Business Economy 22 Feb 2017 Using RBI funds to r ...

Using RBI funds to recapitalise banks not a good idea: Viral Acharya

Published Feb 22, 2017, 10:51 am IST
Updated Feb 22, 2017, 10:52 am IST
Deputy governor says it is for govt to use surplus given to it by central bank the way it wants.
Viral Acharya is RBI deputy governor. (Photo: File)
 Viral Acharya is RBI deputy governor. (Photo: File)

Mumbai: RBI deputy governor Viral V Acharya today suggested that using a part of the Reserve Bank reserves for recapitalising state-run banks may not be a good idea.

After an assessment of the money required for handling various stress scenarios in the banking system and the financial markets, the RBI transfers its surplus or the dividend, to the government. Once it transfers the money, it is for the government to use is the way it wants, the newly appointed joined deputy governor said.


"I generally don't like to tie the two (surplus payment and allocation of the money for a purpose) because then you are getting into a difficult situation where you want to dip into the RBI reserves because you want to do something else," the noted economist said.

"Money is fungible and when you dip into RBI's balancesheet,you are dipping into it for fiscal expenditure," he told reporters on sidelines of an IBA event this evening.

"My sense is that we have to keep these things from an accounting perspective settled," he said. It can be noted that Raghuram Rajan had also opposed the idea.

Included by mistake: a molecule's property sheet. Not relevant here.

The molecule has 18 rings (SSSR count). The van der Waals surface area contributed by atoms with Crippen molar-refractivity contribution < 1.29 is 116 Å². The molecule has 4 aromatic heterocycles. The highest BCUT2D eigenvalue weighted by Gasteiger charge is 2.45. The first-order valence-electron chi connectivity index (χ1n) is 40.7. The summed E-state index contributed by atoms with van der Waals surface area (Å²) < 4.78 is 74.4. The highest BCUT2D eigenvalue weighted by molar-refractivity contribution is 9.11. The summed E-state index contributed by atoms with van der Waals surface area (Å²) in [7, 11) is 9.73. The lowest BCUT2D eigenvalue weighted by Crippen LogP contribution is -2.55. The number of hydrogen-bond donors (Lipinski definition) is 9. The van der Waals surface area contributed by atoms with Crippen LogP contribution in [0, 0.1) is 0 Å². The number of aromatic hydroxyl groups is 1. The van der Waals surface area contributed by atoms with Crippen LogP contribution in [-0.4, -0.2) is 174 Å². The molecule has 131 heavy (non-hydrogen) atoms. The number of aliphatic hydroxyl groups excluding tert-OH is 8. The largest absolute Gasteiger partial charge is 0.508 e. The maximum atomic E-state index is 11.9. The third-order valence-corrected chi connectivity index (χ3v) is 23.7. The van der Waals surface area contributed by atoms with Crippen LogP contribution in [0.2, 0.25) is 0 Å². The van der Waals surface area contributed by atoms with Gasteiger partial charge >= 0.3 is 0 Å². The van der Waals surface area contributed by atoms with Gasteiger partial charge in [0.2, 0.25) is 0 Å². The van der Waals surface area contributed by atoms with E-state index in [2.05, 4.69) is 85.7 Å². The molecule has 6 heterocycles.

"This seems a non-transparent way of proceeding, getting the banking regulator once again into the business of owning banks, with attendant conflicts of interest," Rajan had said adding the government could take sufficient funds as dividends from the central bank and improve banks' finances.

Growing NPAs which drain the capital reserves, higher buffer requirements under the new Basel-III framework which the system is migrating to and the limited resources available with the fiscally constrained government are among the factors that had led to such a plan.

Acharya, who suggested a new model for dealing with the threats of capital constraints and rising NPAs, said a restructuring of the banking sector is needed.

"I think government will have to be clever in managing the process so that its ultimate bill for recapitalisation is not as massive. I think it is possible to shrink it down in my opinion. I think we will need some surgical restructuring in the banking sector," he told reporters.

Drawing from his speech, Acharya said there is a need for reducing the dependence on taxpayers' money for the task. "I was proposing the number of different ways that government might want to manage this process because I don't think so it is good for incentives at banks as well for the country as a whole for the tax payers to foot the entire bill that might be required for the bank recapitalisation," Acharya said.

He also said that the asset quality review started in December 2015 is on schedule and will be completed soon, wherein Rajan had targeted a March 2017 timeline for recognising assets.